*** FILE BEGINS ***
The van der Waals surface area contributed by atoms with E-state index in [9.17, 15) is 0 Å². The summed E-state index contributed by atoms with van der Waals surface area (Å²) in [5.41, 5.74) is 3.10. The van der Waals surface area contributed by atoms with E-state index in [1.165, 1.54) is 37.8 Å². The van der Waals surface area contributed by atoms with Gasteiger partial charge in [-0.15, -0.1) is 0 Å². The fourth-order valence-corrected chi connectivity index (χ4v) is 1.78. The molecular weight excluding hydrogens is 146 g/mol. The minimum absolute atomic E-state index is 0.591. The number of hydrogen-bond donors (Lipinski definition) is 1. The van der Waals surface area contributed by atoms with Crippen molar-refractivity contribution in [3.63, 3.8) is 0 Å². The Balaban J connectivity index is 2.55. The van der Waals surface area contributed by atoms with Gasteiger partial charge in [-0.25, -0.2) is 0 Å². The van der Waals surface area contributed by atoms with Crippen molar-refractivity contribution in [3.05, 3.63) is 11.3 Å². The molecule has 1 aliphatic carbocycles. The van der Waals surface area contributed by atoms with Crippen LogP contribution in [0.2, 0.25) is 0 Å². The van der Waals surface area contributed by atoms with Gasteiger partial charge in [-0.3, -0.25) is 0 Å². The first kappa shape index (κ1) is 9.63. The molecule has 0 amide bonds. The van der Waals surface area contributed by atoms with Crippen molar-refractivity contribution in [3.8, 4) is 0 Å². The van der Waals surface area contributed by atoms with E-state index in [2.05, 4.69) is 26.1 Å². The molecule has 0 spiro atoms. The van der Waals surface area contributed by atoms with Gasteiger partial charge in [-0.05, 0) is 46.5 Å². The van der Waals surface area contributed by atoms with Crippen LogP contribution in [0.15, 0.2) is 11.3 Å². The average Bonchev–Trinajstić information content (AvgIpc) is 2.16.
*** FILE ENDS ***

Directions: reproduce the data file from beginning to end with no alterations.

The van der Waals surface area contributed by atoms with E-state index in [9.17, 15) is 0 Å². The summed E-state index contributed by atoms with van der Waals surface area (Å²) in [5.41, 5.74) is 3.10. The van der Waals surface area contributed by atoms with E-state index in [1.165, 1.54) is 37.8 Å². The van der Waals surface area contributed by atoms with Gasteiger partial charge in [-0.15, -0.1) is 0 Å². The fourth-order valence-corrected chi connectivity index (χ4v) is 1.78. The molecular weight excluding hydrogens is 146 g/mol. The minimum absolute atomic E-state index is 0.591. The number of hydrogen-bond donors (Lipinski definition) is 1. The van der Waals surface area contributed by atoms with Crippen molar-refractivity contribution in [3.63, 3.8) is 0 Å². The Balaban J connectivity index is 2.55. The van der Waals surface area contributed by atoms with Gasteiger partial charge in [-0.25, -0.2) is 0 Å². The van der Waals surface area contributed by atoms with Crippen molar-refractivity contribution in [3.05, 3.63) is 11.3 Å². The molecule has 1 aliphatic carbocycles. The van der Waals surface area contributed by atoms with Crippen LogP contribution in [0.2, 0.25) is 0 Å². The van der Waals surface area contributed by atoms with Gasteiger partial charge in [-0.3, -0.25) is 0 Å². The first kappa shape index (κ1) is 9.63. The molecule has 0 amide bonds. The van der Waals surface area contributed by atoms with Crippen molar-refractivity contribution in [3.8, 4) is 0 Å². The van der Waals surface area contributed by atoms with E-state index in [2.05, 4.69) is 26.1 Å². The molecule has 0 spiro atoms. The van der Waals surface area contributed by atoms with Gasteiger partial charge in [-0.05, 0) is 46.5 Å². The van der Waals surface area contributed by atoms with Crippen LogP contribution in [0.15, 0.2) is 11.3 Å². The average Bonchev–Trinajstić information content (AvgIpc) is 2.16.